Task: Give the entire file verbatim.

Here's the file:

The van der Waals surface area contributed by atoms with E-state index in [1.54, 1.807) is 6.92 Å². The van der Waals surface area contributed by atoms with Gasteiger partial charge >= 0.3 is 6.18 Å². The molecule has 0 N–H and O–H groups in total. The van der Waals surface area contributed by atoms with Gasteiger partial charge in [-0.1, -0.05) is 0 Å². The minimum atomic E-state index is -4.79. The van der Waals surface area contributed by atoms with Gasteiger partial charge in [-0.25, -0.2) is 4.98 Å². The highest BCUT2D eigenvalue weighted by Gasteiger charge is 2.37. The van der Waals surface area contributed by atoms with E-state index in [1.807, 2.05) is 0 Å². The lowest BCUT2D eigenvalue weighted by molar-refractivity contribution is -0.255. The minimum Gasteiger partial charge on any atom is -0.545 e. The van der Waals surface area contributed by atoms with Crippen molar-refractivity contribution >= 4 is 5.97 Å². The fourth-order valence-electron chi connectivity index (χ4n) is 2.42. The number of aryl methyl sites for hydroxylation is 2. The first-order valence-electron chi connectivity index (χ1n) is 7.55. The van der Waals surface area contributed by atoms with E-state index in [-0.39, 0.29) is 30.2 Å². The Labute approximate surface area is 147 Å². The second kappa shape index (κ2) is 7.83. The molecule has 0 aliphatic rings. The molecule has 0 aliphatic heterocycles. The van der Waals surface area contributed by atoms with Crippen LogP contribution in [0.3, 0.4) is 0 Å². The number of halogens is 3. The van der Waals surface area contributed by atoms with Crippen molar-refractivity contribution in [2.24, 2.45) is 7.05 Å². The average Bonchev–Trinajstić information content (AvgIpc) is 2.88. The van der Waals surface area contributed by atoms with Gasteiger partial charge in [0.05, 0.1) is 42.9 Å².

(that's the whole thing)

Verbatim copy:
The van der Waals surface area contributed by atoms with E-state index in [1.54, 1.807) is 6.92 Å². The van der Waals surface area contributed by atoms with Gasteiger partial charge >= 0.3 is 6.18 Å². The molecule has 0 N–H and O–H groups in total. The van der Waals surface area contributed by atoms with Gasteiger partial charge in [-0.1, -0.05) is 0 Å². The minimum atomic E-state index is -4.79. The van der Waals surface area contributed by atoms with Gasteiger partial charge in [-0.25, -0.2) is 4.98 Å². The highest BCUT2D eigenvalue weighted by Gasteiger charge is 2.37. The van der Waals surface area contributed by atoms with E-state index in [1.807, 2.05) is 0 Å². The lowest BCUT2D eigenvalue weighted by molar-refractivity contribution is -0.255. The minimum Gasteiger partial charge on any atom is -0.545 e. The van der Waals surface area contributed by atoms with Crippen molar-refractivity contribution >= 4 is 5.97 Å². The fourth-order valence-electron chi connectivity index (χ4n) is 2.42. The number of aryl methyl sites for hydroxylation is 2. The first-order valence-electron chi connectivity index (χ1n) is 7.55. The van der Waals surface area contributed by atoms with E-state index in [-0.39, 0.29) is 30.2 Å². The Labute approximate surface area is 147 Å². The second kappa shape index (κ2) is 7.83. The molecule has 0 aliphatic rings. The molecule has 0 aliphatic heterocycles. The van der Waals surface area contributed by atoms with Crippen LogP contribution in [0.3, 0.4) is 0 Å². The number of halogens is 3. The van der Waals surface area contributed by atoms with Crippen molar-refractivity contribution in [2.24, 2.45) is 7.05 Å². The average Bonchev–Trinajstić information content (AvgIpc) is 2.88. The van der Waals surface area contributed by atoms with Gasteiger partial charge in [0.05, 0.1) is 42.9 Å².